EPA Selects Sites for Shale Gas Environmental Impact Studies

June 23, 2011
Seven sites, including three in the Marcellus field, selected for review.

The U.S. Environmental Protection Agency will assess seven shale gas sites this summer as part of a study Congress mandated to review the potential impacts of hydraulic fracturing on drinking water, the agency said June 23.

The EPA expects a first report of the results by the end of 2012, said agency press officer Catherine Milbourn.

Other portions of the work will be long-term projects that will be completed at a later date.

Additional reports will be published in 2014, Milbourn said.

Three of the sites under review are located in the Marcellus Shale region, one of the largest shale gas fields in the world.

The EPA selected the sites based on input from stakeholders, including state and local governments and environmental organization.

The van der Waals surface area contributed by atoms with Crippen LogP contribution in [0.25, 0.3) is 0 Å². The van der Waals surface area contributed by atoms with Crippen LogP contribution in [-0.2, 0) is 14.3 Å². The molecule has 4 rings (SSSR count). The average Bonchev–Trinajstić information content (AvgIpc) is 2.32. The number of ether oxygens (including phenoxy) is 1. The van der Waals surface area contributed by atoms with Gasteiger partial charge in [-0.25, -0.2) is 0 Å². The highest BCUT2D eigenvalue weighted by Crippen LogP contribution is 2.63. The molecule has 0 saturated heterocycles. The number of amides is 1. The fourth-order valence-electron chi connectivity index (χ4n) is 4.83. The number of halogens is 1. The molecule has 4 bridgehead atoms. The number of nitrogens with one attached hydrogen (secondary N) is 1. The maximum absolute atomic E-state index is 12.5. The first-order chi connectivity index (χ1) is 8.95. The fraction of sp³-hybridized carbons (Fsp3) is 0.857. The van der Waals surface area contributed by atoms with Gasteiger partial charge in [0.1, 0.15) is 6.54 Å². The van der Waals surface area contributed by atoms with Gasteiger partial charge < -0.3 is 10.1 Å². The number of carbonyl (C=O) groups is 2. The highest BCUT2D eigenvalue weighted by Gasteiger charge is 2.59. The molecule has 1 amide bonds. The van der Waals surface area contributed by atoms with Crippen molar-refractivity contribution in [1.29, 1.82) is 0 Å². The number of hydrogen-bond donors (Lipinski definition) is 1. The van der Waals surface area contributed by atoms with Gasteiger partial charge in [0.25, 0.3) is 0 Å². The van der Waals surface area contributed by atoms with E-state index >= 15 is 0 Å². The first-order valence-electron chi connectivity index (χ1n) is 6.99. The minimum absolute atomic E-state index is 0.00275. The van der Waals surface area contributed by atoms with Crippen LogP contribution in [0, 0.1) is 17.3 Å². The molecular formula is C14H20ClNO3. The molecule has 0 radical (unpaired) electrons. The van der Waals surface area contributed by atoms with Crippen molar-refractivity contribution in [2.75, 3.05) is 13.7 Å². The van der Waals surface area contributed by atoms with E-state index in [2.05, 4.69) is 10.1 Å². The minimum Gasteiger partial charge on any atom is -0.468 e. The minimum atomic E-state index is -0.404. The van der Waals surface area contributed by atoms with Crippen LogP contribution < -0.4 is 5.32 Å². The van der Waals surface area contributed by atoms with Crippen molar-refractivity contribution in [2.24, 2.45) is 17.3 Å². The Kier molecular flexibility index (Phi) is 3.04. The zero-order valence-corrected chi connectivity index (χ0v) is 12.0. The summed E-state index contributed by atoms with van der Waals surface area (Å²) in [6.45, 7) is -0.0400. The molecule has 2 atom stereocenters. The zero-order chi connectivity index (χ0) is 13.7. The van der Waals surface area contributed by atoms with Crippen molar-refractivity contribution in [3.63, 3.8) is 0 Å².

The studies will be broken into two study groups. One group will include a portion of the Haynesville Shale deposit in DeSoto Parish, La., and Marcellus Shale in Washington County, Pa. In this group the EPA will monitor key aspects of the hydraulic fracturing process throughout the lifecycle of a well.

The EPA will focus on the potential impact on drinking-water resources in the second group, which includes the Bakken Shale in Kildeer and Dunn counties, N.D.; Barnett Shale in Wise and Denton counties, Texas; two separate Pennsylvania sites in the Marcellus Shale; and Raton Basin in Las Animas County, Colo.

About the Author

Jonathan Katz | Former Managing Editor

Former Managing Editor Jon Katz covered leadership and strategy, tackling subjects such as lean manufacturing leadership, strategy development and deployment, corporate culture, corporate social responsibility, and growth strategies. As well, he provided news and analysis of successful companies in the chemical and energy industries, including oil and gas, renewable and alternative.

Jon worked as an intern for IndustryWeek before serving as a reporter for The Morning Journal and then as an associate editor for Penton Media’s Supply Chain Technology News.

Jon received his bachelor’s degree in Journalism from Kent State University and is a die-hard Cleveland sports fan.

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